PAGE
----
Brow Beat

Why More Sitcoms Should Depict Support Groups

Brett Gelman and Matthew Perry on Go On

Justin Lubin/NBC

Go On, NBC’s latest attempt to rekindle the old Friends magic by cloning at least part of its DNA, puts too much faith in Matthew Perry’s mugging. Sure, the guy has a great wrinkly-eyed grin, but at least 10 percent of each episode is devoted to extreme close-ups of Perry’s facial expressions as he works through puzzlement and annoyance before settling on wry amusement. Everything that happens at the sports radio station where he works (another sitcom sports journalist!) is credibility-stretching nonsense, and a couple of the more cartoonish members of his transitions support group need to go.

But the show has made at least one brilliant decision: Its self-help circle is TV’s smartest setting.

Most programs have to decide between work and leisure. If a show is based in an office or a school, daytime plots will dominate. If the bulk of the action takes place in a bar or an apartment building, nighttime storylines work best. Of course, daytime colleagues can socialize at night—the Pawnee Parks and Recreation department might spend an evening at the Snakehole Lounge, the students of McKinley High share a meal at Breadstix—but their common bonds begin in the daylight hours.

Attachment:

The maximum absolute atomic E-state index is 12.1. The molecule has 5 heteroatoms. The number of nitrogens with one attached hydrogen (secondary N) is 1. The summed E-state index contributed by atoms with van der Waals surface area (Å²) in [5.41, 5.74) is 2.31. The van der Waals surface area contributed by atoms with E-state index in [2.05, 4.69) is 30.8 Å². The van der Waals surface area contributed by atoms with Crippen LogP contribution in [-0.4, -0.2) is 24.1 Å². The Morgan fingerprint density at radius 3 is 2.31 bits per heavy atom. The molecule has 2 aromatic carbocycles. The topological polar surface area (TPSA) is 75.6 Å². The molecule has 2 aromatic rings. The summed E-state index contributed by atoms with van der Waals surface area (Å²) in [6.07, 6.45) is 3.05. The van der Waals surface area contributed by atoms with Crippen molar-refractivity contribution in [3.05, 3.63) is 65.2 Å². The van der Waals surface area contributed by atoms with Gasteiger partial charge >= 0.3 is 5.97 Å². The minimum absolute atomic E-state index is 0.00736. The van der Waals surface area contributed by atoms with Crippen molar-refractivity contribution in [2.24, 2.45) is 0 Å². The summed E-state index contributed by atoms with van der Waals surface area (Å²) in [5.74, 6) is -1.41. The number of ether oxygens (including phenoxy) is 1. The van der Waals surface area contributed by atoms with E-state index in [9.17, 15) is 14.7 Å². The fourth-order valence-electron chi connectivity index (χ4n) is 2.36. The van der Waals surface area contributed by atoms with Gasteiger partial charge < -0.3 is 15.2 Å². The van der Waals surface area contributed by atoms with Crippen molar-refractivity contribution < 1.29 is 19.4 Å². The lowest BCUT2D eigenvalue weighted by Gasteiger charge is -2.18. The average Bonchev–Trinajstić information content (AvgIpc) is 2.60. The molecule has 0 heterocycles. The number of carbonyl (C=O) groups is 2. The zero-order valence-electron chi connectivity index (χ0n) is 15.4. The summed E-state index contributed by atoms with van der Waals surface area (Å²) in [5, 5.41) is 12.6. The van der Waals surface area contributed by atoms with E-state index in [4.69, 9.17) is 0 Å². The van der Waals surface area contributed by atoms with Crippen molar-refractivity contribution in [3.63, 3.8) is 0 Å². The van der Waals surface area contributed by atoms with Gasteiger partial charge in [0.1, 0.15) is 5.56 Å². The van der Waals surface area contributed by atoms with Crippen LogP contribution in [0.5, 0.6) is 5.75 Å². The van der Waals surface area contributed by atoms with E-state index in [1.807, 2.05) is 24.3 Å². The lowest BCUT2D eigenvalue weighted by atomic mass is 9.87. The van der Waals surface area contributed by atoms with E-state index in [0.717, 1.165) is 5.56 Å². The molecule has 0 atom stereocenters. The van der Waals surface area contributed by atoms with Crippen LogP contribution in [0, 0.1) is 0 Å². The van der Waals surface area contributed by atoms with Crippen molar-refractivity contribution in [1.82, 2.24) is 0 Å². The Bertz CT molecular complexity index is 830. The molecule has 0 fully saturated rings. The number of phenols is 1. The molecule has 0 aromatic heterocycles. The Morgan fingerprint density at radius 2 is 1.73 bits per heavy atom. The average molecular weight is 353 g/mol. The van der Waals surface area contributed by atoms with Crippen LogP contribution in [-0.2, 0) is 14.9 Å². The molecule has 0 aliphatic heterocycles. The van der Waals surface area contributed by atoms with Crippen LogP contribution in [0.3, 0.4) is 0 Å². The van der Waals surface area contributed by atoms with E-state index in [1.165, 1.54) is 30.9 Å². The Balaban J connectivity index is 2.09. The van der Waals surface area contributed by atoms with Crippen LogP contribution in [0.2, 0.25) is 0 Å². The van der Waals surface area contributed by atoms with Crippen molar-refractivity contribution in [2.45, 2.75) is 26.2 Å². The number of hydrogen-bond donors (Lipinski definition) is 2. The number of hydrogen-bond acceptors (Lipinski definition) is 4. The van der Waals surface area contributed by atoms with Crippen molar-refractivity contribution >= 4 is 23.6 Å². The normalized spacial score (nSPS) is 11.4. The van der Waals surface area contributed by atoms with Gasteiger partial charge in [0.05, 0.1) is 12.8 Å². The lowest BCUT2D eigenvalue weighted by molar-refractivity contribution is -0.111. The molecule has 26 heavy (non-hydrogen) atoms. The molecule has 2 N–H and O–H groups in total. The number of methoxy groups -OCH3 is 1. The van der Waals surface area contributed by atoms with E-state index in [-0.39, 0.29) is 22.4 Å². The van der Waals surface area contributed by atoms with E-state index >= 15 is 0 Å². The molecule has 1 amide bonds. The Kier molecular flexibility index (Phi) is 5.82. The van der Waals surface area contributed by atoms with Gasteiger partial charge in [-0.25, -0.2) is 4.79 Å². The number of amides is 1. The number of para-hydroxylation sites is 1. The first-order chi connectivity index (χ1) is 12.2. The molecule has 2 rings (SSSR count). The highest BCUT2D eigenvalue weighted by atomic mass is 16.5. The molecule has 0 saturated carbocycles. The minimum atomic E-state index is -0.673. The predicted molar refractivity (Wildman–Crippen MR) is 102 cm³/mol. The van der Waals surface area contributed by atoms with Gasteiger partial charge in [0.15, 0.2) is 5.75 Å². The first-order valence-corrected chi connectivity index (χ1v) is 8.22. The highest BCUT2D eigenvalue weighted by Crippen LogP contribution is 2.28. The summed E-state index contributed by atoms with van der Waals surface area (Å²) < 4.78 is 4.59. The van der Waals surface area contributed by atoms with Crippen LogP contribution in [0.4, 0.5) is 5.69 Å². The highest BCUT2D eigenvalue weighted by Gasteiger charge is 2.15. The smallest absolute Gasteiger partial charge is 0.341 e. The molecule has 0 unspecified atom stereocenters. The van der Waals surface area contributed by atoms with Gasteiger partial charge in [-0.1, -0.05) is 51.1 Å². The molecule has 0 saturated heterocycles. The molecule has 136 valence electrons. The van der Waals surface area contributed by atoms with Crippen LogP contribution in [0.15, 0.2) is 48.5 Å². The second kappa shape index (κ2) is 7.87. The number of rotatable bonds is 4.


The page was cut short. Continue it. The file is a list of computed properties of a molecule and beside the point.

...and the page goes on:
Some shows shift their centers: Cougar Town began as a show about the foxy middle-aged ladies in a real-estate office and found its sweet spot when the cul-de-sac crew migrated to Jules’ open-plan living room. And, of course, there are utility settings: Spaceships, prisons, and country houses don’t allow for an easy exit, so stories can take place there day or night. But those locations are pretty limiting. A support group can be assembled any time and in more or less any place.

And then there’s the homogeneity factor. Whatever diversity American high schools and colleges might offer, everyone’s more or less the same age. (Community is an honorable exception: Some of Greendale’s seniors are senior citizens.) Offices, apartment buildings, and police stations all attract people with similar skills, incomes, and attitudes. Go On’s group is different. There’s an old blind guy, a middle-aged lesbian, a bereaved young man, an Army veteran, an uptight Asian lady, a sad Latina, a white cat lady, and a perv.

It’s a brilliant device that allows the characters to cross boundaries of class, race, and culture—at least temporarily. All kinds of people end up in hospitals and courtrooms—and on medical and legal dramas—but they need doctors and lawyers to rescue them. The members of the Go On support group are grieving, lonely, and odd, but they’re going to help each other get better.